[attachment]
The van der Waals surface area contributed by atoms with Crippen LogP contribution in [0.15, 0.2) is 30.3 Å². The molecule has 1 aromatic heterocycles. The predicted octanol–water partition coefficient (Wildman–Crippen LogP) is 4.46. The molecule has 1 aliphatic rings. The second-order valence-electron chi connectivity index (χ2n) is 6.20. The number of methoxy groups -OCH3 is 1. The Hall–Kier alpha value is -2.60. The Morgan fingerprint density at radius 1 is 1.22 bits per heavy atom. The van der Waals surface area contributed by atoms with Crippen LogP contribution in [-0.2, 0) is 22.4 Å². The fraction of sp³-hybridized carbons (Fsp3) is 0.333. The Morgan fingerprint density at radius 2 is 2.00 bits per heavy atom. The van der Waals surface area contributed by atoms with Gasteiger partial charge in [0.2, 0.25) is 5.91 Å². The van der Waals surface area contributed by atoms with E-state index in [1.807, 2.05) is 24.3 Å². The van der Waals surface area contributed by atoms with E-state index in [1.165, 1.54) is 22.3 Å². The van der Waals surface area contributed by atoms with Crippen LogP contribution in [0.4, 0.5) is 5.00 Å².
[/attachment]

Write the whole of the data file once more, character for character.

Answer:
The van der Waals surface area contributed by atoms with Crippen LogP contribution in [0.15, 0.2) is 30.3 Å². The molecule has 1 aromatic heterocycles. The predicted octanol–water partition coefficient (Wildman–Crippen LogP) is 4.46. The molecule has 1 aliphatic rings. The second-order valence-electron chi connectivity index (χ2n) is 6.20. The number of methoxy groups -OCH3 is 1. The Hall–Kier alpha value is -2.60. The Morgan fingerprint density at radius 1 is 1.22 bits per heavy atom. The van der Waals surface area contributed by atoms with Crippen LogP contribution in [-0.2, 0) is 22.4 Å². The fraction of sp³-hybridized carbons (Fsp3) is 0.333. The Morgan fingerprint density at radius 2 is 2.00 bits per heavy atom. The van der Waals surface area contributed by atoms with Gasteiger partial charge in [0.2, 0.25) is 5.91 Å². The van der Waals surface area contributed by atoms with E-state index in [1.807, 2.05) is 24.3 Å². The van der Waals surface area contributed by atoms with E-state index in [1.165, 1.54) is 22.3 Å². The van der Waals surface area contributed by atoms with Crippen LogP contribution in [0.4, 0.5) is 5.00 Å².